We can supplement or encourage these helpful species.
Additionally, well known probiotics like Lactobacillus and Bifidobacteria have also been shown to produce stress busting hormones – like GABA and others.
These are all psychologically-supportive species – as well as being helpful in many other ways too.
Did you know… 90% of our serotonin (a master calming hormone) is stored by specialised cells in our gut – called ECCs …
Another important probiotic bacteria Lactobacillus reuteri has been associated with production of the serotonin precursor tryptophan. Tryptophan is an essential amino acid (meaning humans don’t produce it).
In general our gut microbes are thought to contribute to tryptophan availability from the food we eat.
More tryptophan means more serotonin = less stress!
Prebiotics have also been shown to have beneficial stress response effects – because they directly feed the bacteria that have these beneficial effects.
This is why prebiotics are included in the definition of a ‘psychobiotic’.
How are Psychobiotics Different From Probiotics?
By now I’m sure you’re starting to wonder…what’s the difference between a regular probiotic and a psychobiotic.
The answer…their researched effect.
Psychobiotics are probiotics or prebiotics that are found to act on the Gut-Brain Axis..
To clarify, historically probiotic research focused mostly on gastro-intestinal issues. Which is why so much more is known about how gut infections and gut-specific conditions, like IBS respond to probiotic treatment.
There’s purely been more research on these topics.
For example, it is well known that infectious diarrheal illnesses respond well to specific probiotics like L.rhamnosus, Saccharomyces boulardii, Lactobacillus casei, Bifidobacterium lactis, Streptococcus thermophilus … and many others.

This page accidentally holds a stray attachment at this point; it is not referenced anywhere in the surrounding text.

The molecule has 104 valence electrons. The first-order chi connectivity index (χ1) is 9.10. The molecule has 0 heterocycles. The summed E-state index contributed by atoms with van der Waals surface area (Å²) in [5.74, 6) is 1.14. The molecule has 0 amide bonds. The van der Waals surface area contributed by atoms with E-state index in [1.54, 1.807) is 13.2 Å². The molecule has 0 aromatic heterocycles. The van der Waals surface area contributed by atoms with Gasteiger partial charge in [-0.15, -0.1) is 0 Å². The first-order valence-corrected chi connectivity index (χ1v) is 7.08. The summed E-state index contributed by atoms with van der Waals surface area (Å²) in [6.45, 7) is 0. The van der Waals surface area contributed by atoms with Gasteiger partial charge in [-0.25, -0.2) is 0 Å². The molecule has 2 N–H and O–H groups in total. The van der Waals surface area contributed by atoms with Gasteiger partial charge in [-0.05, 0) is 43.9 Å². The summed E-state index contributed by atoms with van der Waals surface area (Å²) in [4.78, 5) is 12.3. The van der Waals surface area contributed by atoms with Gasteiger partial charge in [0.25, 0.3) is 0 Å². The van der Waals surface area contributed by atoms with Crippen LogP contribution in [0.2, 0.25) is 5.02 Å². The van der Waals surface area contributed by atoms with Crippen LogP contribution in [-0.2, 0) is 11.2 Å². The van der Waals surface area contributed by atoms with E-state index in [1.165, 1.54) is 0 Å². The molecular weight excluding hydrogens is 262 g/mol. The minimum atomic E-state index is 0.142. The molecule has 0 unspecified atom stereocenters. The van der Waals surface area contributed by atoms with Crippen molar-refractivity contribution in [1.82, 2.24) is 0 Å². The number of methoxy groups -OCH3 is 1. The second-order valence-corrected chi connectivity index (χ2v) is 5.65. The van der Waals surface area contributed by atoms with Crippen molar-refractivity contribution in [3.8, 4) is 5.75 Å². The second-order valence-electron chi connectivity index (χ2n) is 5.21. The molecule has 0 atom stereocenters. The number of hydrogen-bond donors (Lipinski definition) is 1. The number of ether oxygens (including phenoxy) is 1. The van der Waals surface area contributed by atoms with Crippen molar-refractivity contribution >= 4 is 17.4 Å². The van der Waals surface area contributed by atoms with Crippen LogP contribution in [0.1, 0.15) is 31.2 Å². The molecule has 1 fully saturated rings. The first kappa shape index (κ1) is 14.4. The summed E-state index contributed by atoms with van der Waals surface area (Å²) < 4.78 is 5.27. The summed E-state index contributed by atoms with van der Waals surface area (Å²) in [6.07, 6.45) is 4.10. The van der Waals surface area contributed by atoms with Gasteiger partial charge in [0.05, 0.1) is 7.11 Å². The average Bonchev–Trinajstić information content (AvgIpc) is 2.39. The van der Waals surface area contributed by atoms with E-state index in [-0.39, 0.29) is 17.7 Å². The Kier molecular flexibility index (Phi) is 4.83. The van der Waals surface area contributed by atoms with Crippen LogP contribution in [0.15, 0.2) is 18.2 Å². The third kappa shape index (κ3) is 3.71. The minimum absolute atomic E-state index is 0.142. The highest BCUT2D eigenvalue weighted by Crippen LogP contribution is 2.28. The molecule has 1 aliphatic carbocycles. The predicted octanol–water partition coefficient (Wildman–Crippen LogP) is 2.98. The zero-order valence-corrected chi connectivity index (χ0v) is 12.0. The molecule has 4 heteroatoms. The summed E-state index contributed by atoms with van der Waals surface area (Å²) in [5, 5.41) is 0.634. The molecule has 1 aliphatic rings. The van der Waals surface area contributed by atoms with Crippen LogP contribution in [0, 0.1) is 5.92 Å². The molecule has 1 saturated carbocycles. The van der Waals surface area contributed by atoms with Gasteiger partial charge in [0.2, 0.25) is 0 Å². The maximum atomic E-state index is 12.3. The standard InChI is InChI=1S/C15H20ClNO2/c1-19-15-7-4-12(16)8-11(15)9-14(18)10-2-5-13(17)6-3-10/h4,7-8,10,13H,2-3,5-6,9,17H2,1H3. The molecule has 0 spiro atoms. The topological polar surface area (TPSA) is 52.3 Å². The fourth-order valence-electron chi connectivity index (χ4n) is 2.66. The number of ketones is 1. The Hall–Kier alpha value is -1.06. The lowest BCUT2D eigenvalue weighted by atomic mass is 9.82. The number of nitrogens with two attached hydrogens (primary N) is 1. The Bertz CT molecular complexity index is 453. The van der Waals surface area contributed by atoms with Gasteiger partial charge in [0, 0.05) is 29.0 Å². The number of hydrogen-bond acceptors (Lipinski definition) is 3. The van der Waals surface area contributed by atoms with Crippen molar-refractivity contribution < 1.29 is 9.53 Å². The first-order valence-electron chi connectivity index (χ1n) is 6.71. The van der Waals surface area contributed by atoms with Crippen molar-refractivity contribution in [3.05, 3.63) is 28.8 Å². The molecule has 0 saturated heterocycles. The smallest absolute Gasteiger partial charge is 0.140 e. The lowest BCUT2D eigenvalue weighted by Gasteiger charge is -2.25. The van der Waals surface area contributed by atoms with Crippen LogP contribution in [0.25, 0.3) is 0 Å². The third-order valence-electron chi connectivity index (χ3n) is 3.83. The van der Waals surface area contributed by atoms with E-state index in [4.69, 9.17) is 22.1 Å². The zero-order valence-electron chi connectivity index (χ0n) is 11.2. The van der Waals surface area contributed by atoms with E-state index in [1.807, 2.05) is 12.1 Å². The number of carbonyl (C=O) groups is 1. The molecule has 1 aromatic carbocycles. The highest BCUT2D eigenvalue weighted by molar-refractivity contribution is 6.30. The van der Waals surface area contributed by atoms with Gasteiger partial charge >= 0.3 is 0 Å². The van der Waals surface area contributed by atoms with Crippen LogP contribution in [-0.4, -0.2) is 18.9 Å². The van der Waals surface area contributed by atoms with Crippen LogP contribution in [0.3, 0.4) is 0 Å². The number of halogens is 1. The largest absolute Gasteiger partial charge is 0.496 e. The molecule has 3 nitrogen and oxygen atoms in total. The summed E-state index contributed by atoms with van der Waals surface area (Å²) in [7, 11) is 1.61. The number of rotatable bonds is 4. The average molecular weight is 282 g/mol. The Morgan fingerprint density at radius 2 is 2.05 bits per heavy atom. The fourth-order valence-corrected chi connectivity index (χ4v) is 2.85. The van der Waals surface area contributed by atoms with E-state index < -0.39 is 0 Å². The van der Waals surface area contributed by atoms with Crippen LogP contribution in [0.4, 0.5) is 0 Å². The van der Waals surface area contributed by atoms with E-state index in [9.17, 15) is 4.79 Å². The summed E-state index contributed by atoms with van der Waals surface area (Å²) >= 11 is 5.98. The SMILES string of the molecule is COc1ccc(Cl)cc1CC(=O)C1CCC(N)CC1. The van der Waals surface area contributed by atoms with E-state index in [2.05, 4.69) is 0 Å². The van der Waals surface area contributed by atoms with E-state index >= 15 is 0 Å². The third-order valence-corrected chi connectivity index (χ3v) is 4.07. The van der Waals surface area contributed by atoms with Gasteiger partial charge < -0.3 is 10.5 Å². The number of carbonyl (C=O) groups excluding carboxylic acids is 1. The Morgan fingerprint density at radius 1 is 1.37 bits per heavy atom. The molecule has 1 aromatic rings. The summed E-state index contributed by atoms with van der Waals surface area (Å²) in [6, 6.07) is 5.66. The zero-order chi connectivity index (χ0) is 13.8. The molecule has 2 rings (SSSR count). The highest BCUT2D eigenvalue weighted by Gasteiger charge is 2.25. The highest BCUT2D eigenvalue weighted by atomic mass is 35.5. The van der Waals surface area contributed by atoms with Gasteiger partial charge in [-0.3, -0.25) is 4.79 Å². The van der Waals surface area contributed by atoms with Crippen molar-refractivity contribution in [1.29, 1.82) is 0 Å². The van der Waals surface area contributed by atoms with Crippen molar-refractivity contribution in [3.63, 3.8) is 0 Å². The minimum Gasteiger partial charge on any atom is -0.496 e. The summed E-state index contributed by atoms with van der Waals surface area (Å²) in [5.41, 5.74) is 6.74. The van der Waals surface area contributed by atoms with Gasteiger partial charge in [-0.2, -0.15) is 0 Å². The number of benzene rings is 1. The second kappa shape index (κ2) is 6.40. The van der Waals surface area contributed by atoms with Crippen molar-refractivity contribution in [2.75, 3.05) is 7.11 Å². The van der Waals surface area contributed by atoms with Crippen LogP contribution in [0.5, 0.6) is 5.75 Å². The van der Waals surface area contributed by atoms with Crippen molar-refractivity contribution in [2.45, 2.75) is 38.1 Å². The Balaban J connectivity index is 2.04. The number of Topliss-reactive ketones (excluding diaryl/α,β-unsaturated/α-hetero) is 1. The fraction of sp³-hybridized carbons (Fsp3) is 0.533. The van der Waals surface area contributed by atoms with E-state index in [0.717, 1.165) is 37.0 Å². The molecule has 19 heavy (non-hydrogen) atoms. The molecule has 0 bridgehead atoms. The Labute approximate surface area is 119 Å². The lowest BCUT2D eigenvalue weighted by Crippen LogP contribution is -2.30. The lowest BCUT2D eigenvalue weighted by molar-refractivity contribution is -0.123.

The aim of psychobiotic research is to conduct studies on specific probiotics and find whether they significantly improve psychological outcomes.
It’s an exciting and brand new field of microbiome science.
but the reality is that many (perhaps most) probiotic bacteria would be classed as both a psychobiotic and a probiotic.
For instance, L.rhamnosus (effective in diarrohea infections) is also linked with calming the HPA response to stress in animal studies AND also linked with affecting nerve excitability.
So it crosses both definitions.
I suspect many probiotics will have the same (exciting) fate.
Which Conditions Can Benefit?
So while research is still in the early stages, psychobiotic effects are beginning to emerge for some well studied probiotic bacterial species and some prebiotics too.
A handful of the human studies conducted to date are outlined in the table below…I’ve already mentioned some of the animal studies above.
L.rhamnosus GG + B.animalis lactis
|Higher levels associated with improved anxiety, depression and sleep
Supplementation reduced hospital visits in patients with mania
|Supplementation lowered cortisol levels, anxiety and stress. Memory improvements were also noted.